They enhanced the character of Screwtape (McLean’s portrayal skillfully ranges from diplomatic statesman to human-flesh-hungry devourer) and amplified the demon’s techniques for temptation.
They didn’t want Screwtape trapped behind a desk writing letters for the duration, so they added Toadpipe, who makes a “cameo” appearance in the book, to interact with him. Wight, vibrantly costumed by Michael Bevins, actually doesn’t have any lines, but communicates through a series of grunts. Her background in pantomime and improv enhances the performance, which earned her the 2008 DC Theatre Scene Award for Best Female Actor.
In the play, Screwtape offers advice and suggestions to his nephew, Wormwood, a junior demon, who has been assigned his first human subject. Each missive concludes with “Your Affectionate Uncle, Screwtape,” sealed with the crackling of brimstone and hastily posted by Toadpipe via a suction tube post box connecting the hellish headquarters with the world above.
So is it difficult embodying a demon who worships “our father below” and refers to God as “the enemy?”
“I’m sad to say,” McLean repsponds with a guilty laugh, “I love playing him.” The joy comes from the message of Lewis’ words and the knowledge that they are affecting people who see the show.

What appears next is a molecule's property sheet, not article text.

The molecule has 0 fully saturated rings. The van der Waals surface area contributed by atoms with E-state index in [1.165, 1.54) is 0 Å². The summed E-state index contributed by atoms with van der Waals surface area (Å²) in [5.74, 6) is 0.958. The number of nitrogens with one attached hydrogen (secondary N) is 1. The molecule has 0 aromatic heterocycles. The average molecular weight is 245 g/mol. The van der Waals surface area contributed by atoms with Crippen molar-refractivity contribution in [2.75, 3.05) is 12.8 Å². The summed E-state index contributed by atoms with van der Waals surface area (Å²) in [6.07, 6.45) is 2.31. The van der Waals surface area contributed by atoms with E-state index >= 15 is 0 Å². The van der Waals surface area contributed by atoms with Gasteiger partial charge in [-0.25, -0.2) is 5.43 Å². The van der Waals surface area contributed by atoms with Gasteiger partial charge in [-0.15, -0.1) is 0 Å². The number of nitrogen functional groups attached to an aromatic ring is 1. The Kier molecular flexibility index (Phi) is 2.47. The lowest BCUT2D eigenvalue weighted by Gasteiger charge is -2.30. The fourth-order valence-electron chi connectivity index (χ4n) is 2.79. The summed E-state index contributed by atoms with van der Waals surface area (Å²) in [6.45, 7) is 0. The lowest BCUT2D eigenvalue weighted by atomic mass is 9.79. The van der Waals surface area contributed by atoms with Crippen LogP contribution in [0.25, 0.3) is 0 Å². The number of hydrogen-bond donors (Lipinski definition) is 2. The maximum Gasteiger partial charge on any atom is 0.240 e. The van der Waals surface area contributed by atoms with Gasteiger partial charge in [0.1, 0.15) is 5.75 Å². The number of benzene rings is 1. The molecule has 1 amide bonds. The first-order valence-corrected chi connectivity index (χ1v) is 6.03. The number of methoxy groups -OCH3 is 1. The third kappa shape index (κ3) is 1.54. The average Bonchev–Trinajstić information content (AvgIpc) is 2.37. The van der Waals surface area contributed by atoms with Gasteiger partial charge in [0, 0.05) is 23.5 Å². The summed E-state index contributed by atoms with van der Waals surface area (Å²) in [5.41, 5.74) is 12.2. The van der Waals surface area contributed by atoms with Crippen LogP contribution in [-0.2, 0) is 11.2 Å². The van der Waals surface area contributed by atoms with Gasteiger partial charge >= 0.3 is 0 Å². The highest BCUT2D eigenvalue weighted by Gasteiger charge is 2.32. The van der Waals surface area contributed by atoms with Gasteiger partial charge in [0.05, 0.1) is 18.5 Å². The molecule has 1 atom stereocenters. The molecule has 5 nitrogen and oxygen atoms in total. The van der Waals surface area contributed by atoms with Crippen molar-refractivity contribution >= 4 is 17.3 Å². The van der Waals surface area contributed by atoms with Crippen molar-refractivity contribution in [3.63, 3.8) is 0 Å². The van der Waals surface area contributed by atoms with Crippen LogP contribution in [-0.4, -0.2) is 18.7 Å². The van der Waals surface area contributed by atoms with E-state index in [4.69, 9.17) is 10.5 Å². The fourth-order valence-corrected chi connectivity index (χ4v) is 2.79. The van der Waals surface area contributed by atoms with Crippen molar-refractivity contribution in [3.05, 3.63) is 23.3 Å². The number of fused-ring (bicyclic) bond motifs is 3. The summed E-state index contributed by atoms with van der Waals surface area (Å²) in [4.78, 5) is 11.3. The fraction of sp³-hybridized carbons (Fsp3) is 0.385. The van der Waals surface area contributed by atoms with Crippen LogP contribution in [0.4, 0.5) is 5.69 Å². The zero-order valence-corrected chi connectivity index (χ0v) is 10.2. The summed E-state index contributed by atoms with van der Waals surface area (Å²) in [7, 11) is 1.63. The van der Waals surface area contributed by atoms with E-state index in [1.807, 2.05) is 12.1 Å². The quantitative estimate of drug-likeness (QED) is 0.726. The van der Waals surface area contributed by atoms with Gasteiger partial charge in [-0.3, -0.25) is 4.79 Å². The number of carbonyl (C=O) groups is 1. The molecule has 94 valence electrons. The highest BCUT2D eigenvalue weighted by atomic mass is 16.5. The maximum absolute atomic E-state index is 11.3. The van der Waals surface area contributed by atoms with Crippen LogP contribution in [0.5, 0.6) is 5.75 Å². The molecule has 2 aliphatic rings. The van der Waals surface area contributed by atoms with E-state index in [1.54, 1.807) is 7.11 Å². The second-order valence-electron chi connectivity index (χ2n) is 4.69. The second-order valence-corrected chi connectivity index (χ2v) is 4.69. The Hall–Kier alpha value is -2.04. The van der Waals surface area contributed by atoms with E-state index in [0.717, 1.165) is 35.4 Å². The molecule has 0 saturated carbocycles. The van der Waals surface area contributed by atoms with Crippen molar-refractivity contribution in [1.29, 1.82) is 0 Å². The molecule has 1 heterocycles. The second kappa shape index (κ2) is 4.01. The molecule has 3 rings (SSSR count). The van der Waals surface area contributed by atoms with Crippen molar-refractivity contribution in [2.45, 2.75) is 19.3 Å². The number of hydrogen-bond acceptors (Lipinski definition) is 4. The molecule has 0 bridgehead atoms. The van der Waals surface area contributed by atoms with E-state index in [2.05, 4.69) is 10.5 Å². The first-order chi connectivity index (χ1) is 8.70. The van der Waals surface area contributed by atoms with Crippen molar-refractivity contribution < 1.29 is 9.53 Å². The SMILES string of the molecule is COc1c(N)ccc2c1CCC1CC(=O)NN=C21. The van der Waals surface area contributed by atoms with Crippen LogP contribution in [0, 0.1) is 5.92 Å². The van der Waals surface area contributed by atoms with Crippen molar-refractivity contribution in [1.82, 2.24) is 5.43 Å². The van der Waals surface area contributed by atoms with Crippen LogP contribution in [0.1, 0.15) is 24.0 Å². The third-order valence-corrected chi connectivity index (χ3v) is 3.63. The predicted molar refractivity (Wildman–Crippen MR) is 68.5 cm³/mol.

Indeed, there are several points in the show when group “aaaahs” and “hmmmms” can be heard as folks recognize the schemes of the devil. McLean has had "ah ha" moments himself sometimes during his daily personal devotional times when he discovers that he has been the victim of the same techniques (like distracting humans with food) he employs as Screwtape while on stage.
Because everyone can relate to the humans being tempted, the play has been enjoyed by people from all religious and cultural backgrounds. Spiritual warfare and art, it seems, are things we all understand, just like McLean was able to relate to the book even though his faith was very new.
We all have knowledge of God that we repress and art hits imagination, where that knowledge rests, he said.
“If you do art well, you’ll get good results.”
Good doesn’t begin to describe the show, which has received very favorable reviews from critics where it has toured and in New York, as well as from audiences.
Those surveyed consistently call the show “smart, witty and funny.”
“We’re pleased they’re in that order,” McLean quipped.
Mostly what he hopes he’ll hear audiences say after seeing the show is, “Could this be true?”
“If they ask that question, we’ve done our job,” he said.